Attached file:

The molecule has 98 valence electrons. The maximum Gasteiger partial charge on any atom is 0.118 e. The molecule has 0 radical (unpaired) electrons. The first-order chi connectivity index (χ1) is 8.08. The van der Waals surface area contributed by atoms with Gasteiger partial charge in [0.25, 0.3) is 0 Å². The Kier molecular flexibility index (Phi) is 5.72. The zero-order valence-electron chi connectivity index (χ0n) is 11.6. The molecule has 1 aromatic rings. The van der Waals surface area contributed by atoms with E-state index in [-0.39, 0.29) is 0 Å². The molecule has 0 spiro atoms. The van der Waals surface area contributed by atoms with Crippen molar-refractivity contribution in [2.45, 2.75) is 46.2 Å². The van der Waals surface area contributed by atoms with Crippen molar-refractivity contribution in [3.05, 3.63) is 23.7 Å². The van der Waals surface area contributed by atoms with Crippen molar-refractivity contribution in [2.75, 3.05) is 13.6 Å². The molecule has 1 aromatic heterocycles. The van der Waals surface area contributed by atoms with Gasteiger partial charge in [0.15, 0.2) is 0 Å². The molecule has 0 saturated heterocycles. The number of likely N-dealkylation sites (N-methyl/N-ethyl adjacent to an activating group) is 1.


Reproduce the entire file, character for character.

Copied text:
The molecule has 98 valence electrons. The maximum Gasteiger partial charge on any atom is 0.118 e. The molecule has 0 radical (unpaired) electrons. The first-order chi connectivity index (χ1) is 8.08. The van der Waals surface area contributed by atoms with Gasteiger partial charge in [0.25, 0.3) is 0 Å². The Kier molecular flexibility index (Phi) is 5.72. The zero-order valence-electron chi connectivity index (χ0n) is 11.6. The molecule has 1 aromatic rings. The van der Waals surface area contributed by atoms with E-state index in [-0.39, 0.29) is 0 Å². The molecule has 0 spiro atoms. The van der Waals surface area contributed by atoms with Crippen molar-refractivity contribution in [2.45, 2.75) is 46.2 Å². The van der Waals surface area contributed by atoms with Crippen molar-refractivity contribution in [3.05, 3.63) is 23.7 Å². The van der Waals surface area contributed by atoms with Crippen molar-refractivity contribution in [2.75, 3.05) is 13.6 Å². The molecule has 1 aromatic heterocycles. The van der Waals surface area contributed by atoms with Gasteiger partial charge in [0.15, 0.2) is 0 Å². The molecule has 0 saturated heterocycles. The number of likely N-dealkylation sites (N-methyl/N-ethyl adjacent to an activating group) is 1.